Airport maintenance engineer

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Mark is an airport maintenance engineer and it is his job to keep everything running smoothly, from escalators to conveyor belts and heating systems to ventilation units.

How would you outline your role?

It's a mixture of reactive and scheduled electrical work across the whole airport. It can range from mending a baggage handling system, to minor faults at a check in, or problems out on the apron (area around the runway) with the floodlights.

What are your main responsibilities?

The reactive work is about responding to operational problems and helping to keep everything up and running. The scheduled work is the planned maintenance we carry out on a regular basis, and involves fault finding and carrying out safety checks. I get allocated jobs daily. Some I can repair there and then, but with others I need to fill in a report, pass that back to the management and then repair it at a later date, often at night, because it involves shutting the equipment down.

The installation work can involve anything from a light fitting in the toilets, to airfield ground lighting systems. So as you can see, no two days are the same.

What hours do you work?

We work shifts, so there's always someone on hand if anything goes wrong. I work four days on, and four days off, either from 7.00am to 7.00pm, or 7.00pm to 7.00am. There is optional overtime too.

What is your working environment like?

It can vary as I work indoors as well as outdoors. I could be outside on the runway one minute, inside a hangar the next. There's also maintenance to be carried out on the control towers, the fire station and other outside buildings, as well as the terminal itself.

The work can be dangerous, which is why we go on health and safety courses to learn how to avoid accidents. Aircrafts generate a lot of noise, so you have to be alert all the time when you are working outside.

Who do you work with?

As well as other engineers, I work closely with air traffic control, security and safety officers, airline staff and airline handling companies.We also control outside contractors working at the airport.

What special skills or qualities do you need for your job?

It's a very demanding job and on some shifts I'm constantly on the go, so you need plenty of stamina. You need to be practical and good with your hands, and basic DIY skills are vital, such as how to use an electric drill properly and how to climb a ladder. Other skills, such as running cabling, you learn on courses. You need to be safety conscious too, and a driving licence is a bonus for travelling around the airport.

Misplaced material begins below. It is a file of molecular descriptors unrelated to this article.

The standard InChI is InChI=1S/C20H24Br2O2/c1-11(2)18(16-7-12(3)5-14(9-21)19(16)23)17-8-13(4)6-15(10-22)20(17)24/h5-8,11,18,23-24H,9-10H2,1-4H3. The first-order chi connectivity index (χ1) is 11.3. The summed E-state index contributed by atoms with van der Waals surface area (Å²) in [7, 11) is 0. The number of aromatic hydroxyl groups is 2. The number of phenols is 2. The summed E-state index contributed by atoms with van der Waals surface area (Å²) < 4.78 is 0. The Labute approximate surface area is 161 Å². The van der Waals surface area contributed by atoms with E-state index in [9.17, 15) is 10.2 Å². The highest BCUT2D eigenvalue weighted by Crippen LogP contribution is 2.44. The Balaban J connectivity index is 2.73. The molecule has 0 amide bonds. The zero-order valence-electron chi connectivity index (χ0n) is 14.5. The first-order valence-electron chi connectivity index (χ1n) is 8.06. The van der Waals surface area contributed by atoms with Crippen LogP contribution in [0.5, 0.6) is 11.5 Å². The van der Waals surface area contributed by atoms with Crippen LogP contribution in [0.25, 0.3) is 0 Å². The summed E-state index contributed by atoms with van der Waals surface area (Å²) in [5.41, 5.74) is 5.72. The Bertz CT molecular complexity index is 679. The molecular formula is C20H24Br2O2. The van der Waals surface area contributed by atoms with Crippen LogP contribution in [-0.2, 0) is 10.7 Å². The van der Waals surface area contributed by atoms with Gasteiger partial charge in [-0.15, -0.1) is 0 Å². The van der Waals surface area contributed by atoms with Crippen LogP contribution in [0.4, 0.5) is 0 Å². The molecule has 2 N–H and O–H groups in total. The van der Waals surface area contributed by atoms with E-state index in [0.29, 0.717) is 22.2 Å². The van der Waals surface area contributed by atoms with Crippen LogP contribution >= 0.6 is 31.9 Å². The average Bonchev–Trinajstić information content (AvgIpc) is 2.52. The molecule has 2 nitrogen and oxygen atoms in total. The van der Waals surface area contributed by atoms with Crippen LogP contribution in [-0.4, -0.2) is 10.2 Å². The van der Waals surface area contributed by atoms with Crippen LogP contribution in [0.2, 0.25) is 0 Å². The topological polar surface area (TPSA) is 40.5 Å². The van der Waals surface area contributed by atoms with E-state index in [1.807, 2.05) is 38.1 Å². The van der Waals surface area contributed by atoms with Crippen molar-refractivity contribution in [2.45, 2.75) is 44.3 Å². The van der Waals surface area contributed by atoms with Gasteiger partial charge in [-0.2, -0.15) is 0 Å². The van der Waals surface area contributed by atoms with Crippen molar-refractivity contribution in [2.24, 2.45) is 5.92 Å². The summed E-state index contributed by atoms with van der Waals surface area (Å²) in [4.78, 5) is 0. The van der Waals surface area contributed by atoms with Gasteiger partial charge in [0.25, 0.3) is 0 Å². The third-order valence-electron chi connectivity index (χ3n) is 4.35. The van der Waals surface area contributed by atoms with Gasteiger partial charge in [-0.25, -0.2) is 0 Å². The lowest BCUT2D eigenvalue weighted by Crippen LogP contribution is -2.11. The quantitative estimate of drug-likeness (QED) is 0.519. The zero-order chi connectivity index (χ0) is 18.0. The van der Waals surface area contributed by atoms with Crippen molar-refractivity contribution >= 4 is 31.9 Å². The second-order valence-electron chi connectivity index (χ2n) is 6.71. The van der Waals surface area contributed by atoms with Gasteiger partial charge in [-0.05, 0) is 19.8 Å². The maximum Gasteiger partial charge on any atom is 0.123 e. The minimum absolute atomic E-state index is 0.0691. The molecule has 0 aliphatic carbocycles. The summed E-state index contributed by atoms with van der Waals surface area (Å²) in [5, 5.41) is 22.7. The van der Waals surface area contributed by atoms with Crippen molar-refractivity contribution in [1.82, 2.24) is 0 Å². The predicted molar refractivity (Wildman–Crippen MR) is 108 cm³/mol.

Why did you choose this type of work?

I have always been interested in electrical work. At school I worked with electrical contractors for my work experience. The work is also well paid.

What training have you done?

I've got a licence to work on airfield ground lighting (AGL 1). Other on-the-job courses I've completed include airport operations, first aid, and how to use abrasive wheels.

Do you use any tools or equipment?

There are certain things you use for most tasks, such as hand and power tools, and low voltage safety tools. I use hydraulic platforms, winches, ladders, scaffolding, and all kinds of other access equipment. We are also using more and more electrical testing equipment and computers. I also carry a walkie-talkie radio.

What do you like/dislike about your job?

I like most things, especially the responsibility and the fact that you get to use your own initiative. There's also a good sense of job satisfaction, and I like the fact I am always being tested by new faults that I've never come across before. Working outside in the winter when it's wet and cold isn't a lot of fun.

Mark's route

  • GCSEs.
  • Began work as a labourer, installing cabling on airfields.
  • Electrical Apprenticeship.
  • Achieved NVQ Levels 2 and 3 in Electrical Installation.
  • Current job as an airport maintenance engineer.

Mark's tips

  • Talk to training organisations as they will be able to point you in the right direction.
  • Apply for apprenticeships at as many companies as possible, even if they are not advertising.

Airport maintenance engineer related jobs












  • Aerospace engineering technician
  • Electrical engineer
  • Mechanical engineer
  • Railway fitter/electrician

Airport maintenance engineer salary information

  • Pay for an apprentice starts at around £9,500, rising to nearer £22,000 with qualifications and experience.
  • Supervisors can earn £26,000 plus.

Becoming an Airport maintenance engineer

  • It is possible to gain employment as a trainee airport maintenance engineer straight from school and train on the job.
  • Employers usually expect applicants to have three to five GCSE/S grades (A-E/1-5) preferably but not necessarily, in English, mathematics, science and technology or equivalent qualifications.
  • Apprenticeships (Skillseekers in Scotland) may be available.

Modified: 16 June 2013

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